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Should I Replace My AC's Evaporator Coil or the Whole AC System?

An outdoor AC unit installed next to a red brick wall and surrounded by rose bushes and a grassy lawn

If a technician tells you that your AC’s evaporator coil is damaged, you might think that it’s no big deal if it can be easily replaced, right?

Well, it’s not always that easy. In many scenarios, replacing the evaporator coil means that it no longer matches the condenser (the outdoor unit) in age, SEER rating (an air conditioner’s efficiency grade), or refrigerant type. A mismatch between the condenser and evaporator coil can cause problems like higher energy bills, frequent repairs, less comfort in your home, and a system with a shorter lifespan.

In this blog, we’ll cover:

We’ll explain what we mean by “mismatching” coils and when you should replace the entire system versus just the evaporator coil. But, first, let’s take a quick look at what an evaporator coil does and how it can get damaged.

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What Does the Evaporator Coil Do Anyway?

Diagram of an AC system showing the indoor and outdoor units with a red air and text pointing to the evaporator coil.

Your air conditioner both cools and dehumidifies your home. The evaporator coil plays a vital part by absorbing heat and moisture from the warm indoor air. Basically, without a functional evaporator coil, the AC cannot properly cool your home.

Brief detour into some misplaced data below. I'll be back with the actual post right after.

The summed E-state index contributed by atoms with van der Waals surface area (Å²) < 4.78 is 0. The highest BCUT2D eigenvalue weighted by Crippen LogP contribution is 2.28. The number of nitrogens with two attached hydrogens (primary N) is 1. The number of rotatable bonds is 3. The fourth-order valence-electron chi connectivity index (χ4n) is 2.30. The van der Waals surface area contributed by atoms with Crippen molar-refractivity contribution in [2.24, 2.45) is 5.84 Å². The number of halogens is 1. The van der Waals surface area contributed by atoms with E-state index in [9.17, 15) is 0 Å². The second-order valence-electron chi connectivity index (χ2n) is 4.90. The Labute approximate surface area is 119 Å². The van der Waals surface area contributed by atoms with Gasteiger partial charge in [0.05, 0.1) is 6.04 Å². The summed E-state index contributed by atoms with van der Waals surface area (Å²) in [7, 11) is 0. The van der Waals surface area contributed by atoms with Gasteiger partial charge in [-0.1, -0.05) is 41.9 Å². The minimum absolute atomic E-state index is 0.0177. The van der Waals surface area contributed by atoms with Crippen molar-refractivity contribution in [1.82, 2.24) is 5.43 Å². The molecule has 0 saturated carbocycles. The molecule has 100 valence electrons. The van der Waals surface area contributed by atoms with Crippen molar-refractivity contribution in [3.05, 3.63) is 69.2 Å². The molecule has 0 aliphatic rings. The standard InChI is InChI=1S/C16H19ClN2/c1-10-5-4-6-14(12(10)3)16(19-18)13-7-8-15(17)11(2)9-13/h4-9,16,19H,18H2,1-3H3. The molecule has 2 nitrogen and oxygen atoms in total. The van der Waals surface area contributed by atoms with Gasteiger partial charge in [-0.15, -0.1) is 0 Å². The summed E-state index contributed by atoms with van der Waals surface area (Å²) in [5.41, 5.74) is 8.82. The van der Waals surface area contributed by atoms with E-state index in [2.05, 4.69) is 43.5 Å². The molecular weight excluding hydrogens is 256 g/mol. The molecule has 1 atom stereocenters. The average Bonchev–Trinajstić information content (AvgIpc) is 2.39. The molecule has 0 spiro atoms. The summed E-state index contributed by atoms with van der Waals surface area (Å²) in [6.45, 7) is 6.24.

How does the evaporator coil function? It’s an A-shaped web of copper tubes located in the heart of your AC system. During a normal cooling cycle, the blower fan pulls warm air from inside your home and blows it over these small copper tubes.

Diagram of an evaporator coil with red arrows pointing up underneath it and blue arrows on top of it pointing up

The copper tubes house a super cold chemical refrigerant that absorbs heat from the warm air passing over the coils. This refrigerant cycles between liquid and gas phases. Once it has absorbed enough heat from your home to reach your desired set temperature on the thermostat, it then travels through lines connecting your indoor and outdoor AC units to dump that heat and moisture outdoors. The blower fan then pushes cold air back into your home.

Want to learn more about what your evaporator coil does? Check out our detailed blog, “What Is a Central Air Conditioner Evaporator Coil?”.

Why Would an Evaporator Coil Need Replacement?

The main reason an evaporator coil would need replacement is erosion from normal wear-and-tear. Over time, the refrigerant flowing through it will wear down the inner lining, weakening the coil and causing it to fail. Also, certain evaporator coil cleaners can corrode and weaken the coils’ outer lining. Older forms of refrigerant, such as R-22, are also more toxic and add to the coil corrosion.

A weak evaporator coil is more prone to developing refrigerant leaks. Once a refrigerant leak occurs, it’s typically more cost effective to completely replace the coil or entire system than to repair the leak and recharge the unit with more refrigerant.

Why is that the case? Well, technically, your air conditioner has two coils. Beyond the evaporator coil, it has a condenser coil as part of your outdoor AC unit. Both of these coil parts need to work closely together in order to cool your home. If they are mismatched on certain criteria (which we’ll cover next), they don’t work as well together as they could, increasing your energy bills and potentially causing breakdowns.